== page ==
Bank of America v. Superior Court (1970)

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[Civ. No. 9998. Court of Appeals of California, Fourth Appellate District, Division One. February 16, 1970.]


(Opinion by Whelan, J., with Coughlin, Acting P. J., and Ault, J., concurring.)


Robert H. Fabian, Harris B. Taylor, Charles R. Gustafson, Richard C. Herr, Paul H. Johnson, Burton V. McCullough and Robert E. Weiner for Petitioner.

No appearance for Respondent.

Burton Shamsky and Robert Grosz for Real Party in Interest.



Petitioner Bank of America National Trust and Savings Association (Bank) made a motion for summary judgment against the real party in interest, Victor A. Krische (Krische), in action #313210 in which Bank is plaintiff and Krische is defendant. The motion was heard and denied by the superior court on October 22, 1969.

The issues to be resolved are whether Bank's motion should have been [4 Cal. App. 3d 438] granted; if so, whether it was an abuse of judicial discretion to deny it; if so, whether mandamus is an appropriate remedy to correct that abuse.

The Record Before the Superior Court on the Hearing of the Motion

The action was upon a note for $5,138, dated January 9, 1967, the only parties to which were Krische as maker and Bank as payee.

Krische's answer admitted he made, executed and delivered to Bank the note sued upon; a special defense alleged that Krische on April 22, 1965 had solicited Bank to lend $4,000 to Solana Investment Company, Inc. (Solana); that Krische, although acting as agent for Solana, was not an officer thereof, which facts were known to Bank; that a cashier's check for $4,000 was issued by Bank in favor of Solana; that Krische and his wife executed a note for that amount in favor of Bank, no one else being a party to the note; that on January 9, 1967, upon demand of Bank for payment and the subsequent failure of Solana to pay the note of April 22, 1965, defendant executed the note of January 9, 1967 upon Bank's agreement that the note was to be the debt of Solana.

The affidavit in support of the motion for summary judgment showed that Bank continued to be the owner of the note sued upon and that no payments had been made on the note which was payable on demand, or, if no demand were made, on March 10, 1967.

The affidavit of Krische in opposition to he motion alleged in part:

"2. That at the time of the execution of that certain note dated April 22, 1965, in the amount of $4,000.00 executed by Victor A. Krische and Josephine L. Krische to Bank of America National Trust and Savings Association as payee, the Bank through its loan officer, was informed of the fact that the proceeds for which said note was given was for the benefit of and was the obligation of Solana Investment Co., Inc.;

"3. That said loan officer deposited the draft representing said proceeds in the account of Solana Investment Co., Inc. at Sentinel Savings and Loan;

"4. That neither Victor A. Krische nor Josephine L. Krische were at that time officers of said corporation.

"5. That it was the intent of both the plaintiff and defendant that defendant and his wife Josephine L. Krische were accommodation parties for Solana Investment Co. Inc. on said note;

"6. That the note upon which this action is brought is a renewal of the aforesaid obligation; [4 Cal. App. 3d 439]

"7. That Victor A. Krische retained his accommodation status by virtue of said renewal;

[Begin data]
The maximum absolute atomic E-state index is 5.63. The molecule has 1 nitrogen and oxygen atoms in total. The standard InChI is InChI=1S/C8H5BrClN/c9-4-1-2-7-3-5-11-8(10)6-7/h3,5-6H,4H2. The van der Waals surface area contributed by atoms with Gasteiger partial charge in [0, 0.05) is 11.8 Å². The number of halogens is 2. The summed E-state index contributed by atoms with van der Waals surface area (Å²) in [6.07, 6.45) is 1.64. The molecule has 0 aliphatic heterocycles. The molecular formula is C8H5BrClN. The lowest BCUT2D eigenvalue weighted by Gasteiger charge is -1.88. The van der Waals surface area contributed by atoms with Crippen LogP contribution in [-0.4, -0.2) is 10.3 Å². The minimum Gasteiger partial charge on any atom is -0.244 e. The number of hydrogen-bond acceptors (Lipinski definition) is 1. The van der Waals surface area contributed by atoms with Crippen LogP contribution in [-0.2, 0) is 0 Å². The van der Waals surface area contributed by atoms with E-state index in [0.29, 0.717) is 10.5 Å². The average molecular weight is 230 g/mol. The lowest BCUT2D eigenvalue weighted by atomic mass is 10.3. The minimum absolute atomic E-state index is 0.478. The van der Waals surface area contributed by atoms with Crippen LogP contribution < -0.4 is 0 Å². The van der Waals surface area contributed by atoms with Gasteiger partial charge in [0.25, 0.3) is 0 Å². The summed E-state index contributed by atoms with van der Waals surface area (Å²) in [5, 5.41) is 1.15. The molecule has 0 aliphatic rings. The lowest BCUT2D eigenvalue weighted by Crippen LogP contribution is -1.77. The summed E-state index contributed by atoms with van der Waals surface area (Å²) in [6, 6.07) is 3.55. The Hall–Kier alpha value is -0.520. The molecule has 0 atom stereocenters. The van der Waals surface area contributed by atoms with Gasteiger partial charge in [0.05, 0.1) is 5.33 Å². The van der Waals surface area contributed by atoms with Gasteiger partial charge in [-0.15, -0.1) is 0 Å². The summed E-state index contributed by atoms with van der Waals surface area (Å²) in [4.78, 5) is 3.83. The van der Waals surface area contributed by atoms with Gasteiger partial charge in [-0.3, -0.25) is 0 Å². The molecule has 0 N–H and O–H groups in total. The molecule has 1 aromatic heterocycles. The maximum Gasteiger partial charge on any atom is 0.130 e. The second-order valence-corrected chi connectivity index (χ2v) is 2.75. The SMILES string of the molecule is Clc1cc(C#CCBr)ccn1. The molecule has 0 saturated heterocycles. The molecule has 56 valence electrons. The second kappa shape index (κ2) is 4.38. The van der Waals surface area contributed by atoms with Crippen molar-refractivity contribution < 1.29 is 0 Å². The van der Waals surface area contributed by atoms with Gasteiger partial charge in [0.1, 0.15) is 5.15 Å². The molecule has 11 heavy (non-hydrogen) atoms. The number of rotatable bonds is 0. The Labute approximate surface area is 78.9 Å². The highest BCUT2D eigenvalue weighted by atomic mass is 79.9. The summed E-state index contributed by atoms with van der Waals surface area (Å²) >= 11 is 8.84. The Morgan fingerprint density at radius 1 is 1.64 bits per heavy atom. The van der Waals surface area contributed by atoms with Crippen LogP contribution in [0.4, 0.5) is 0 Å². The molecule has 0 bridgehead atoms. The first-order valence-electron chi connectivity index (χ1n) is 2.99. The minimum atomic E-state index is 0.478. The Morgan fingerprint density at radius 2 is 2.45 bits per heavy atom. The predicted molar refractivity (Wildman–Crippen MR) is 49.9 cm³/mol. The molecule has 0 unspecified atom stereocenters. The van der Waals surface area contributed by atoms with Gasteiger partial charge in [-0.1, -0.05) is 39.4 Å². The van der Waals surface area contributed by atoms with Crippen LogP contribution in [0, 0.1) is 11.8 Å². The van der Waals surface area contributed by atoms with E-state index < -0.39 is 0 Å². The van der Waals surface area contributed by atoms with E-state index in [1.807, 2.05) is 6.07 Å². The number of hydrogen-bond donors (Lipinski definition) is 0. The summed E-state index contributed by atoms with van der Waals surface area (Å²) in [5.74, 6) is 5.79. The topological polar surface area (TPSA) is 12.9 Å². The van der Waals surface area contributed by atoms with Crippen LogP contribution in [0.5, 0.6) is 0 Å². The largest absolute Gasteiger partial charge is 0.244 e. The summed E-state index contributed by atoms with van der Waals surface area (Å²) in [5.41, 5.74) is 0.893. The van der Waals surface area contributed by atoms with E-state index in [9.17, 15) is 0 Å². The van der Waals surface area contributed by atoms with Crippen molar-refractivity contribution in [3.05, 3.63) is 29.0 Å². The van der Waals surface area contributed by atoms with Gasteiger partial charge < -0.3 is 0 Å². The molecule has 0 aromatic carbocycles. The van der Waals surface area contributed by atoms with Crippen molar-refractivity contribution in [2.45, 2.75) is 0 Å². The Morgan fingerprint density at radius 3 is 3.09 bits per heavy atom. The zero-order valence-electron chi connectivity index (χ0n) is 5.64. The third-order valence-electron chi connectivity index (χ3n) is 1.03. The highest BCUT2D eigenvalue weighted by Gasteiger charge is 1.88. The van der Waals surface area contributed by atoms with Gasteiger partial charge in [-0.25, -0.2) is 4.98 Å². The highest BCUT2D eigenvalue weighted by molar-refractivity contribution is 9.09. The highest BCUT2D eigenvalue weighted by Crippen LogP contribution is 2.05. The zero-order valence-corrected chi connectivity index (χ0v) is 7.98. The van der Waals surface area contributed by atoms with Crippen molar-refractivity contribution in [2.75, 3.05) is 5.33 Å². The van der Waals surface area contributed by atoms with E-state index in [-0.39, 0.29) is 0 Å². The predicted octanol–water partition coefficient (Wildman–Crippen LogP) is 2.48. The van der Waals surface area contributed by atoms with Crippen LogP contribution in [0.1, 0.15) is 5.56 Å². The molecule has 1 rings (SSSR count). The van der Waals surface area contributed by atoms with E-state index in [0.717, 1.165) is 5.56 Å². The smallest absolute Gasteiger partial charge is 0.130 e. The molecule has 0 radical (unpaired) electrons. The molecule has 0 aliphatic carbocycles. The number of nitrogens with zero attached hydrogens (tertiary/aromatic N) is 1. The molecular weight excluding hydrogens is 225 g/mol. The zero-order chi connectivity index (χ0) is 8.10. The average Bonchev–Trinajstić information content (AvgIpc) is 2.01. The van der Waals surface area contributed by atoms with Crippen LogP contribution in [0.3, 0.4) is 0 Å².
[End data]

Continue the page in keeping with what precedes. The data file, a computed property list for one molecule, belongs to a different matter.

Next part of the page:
"8. That plaintiff must first pursue its remedies against the principal party before bringing its action vs. the defendant herein; and

"9. That defendant received no consideration for said accommodation."

[1] Was Krische an accommodation maker within the meaning of Commercial Code, section 3415?

No. Krische argues he is entitled to the defenses available to a surety under section 3415, subdivision (3), Commercial Code, against one not a holder in due course and who has notice of the accommodation status.

Section 3415 defines an accommodation party as follows: "An accommodation party is one who signs the instrument in any capacity for the purpose of lending his name to another party to it."

The only parties to the paper were Krische and Bank. While there have been cases in which the maker of a note has made it for the accommodation of the payee (First Nat. Bank v. Reed, 198 Cal. 252 [244 P. 368]; Lepori v. Hilson, 109 Cal. App. 295 [293 P. 86]), no such contention is made here.

The claim here is that the person accommodated was a person who was not a party to the paper. Indeed, the affidavit of Krische is wholly consistent with there having been no contractual relation between Bank and Solana.

Under the definition of the statute which he cites, Krische was not an accommodation party.

As far as the first note is concerned, Krische, Mrs. Krische and Bank were the only parties. Solana again was not a party to it.

[2] Was there consideration for the note?

Yes. Krische's affidavit states he received no consideration. He may confuse a lack of consideration sufficient to support a contract and the fact of not receiving the proceeds of the note.

[3] To constitute consideration it is not necessary that anything of value pass from the payee to the maker. (Rohrbacher v. Aitken, 145 Cal. 485 [78 P. 1054]; Bank of America etc. Assn. v. Goldstein, 25 Cal. App. 2d 378 42 [76 P.2d 545]; Warren Nat. Bank v. Suerken, 45 Cal. App. 736 [188 P. 613]; Dunlap v. Sunset Lbr. Co., 26 Cal. App. 131 [146 P. 53]; Keating v. Morrissey, 6 Cal. App. 163 [91 P. 677]; Seth v. Lew Hing, 125 Cal. App. 729, 734-736 [14 P.2d 537, 15 P.2d 190].) [4 Cal. App. 3d 440]

[4] In that respect the law as to commercial paper is that of contracts generally. Consideration may be given to the promisor or to some other person. (Rest., Contracts § 75; Meyers v. McKillop, 37 Cal. App. 144 [173 P. 773].)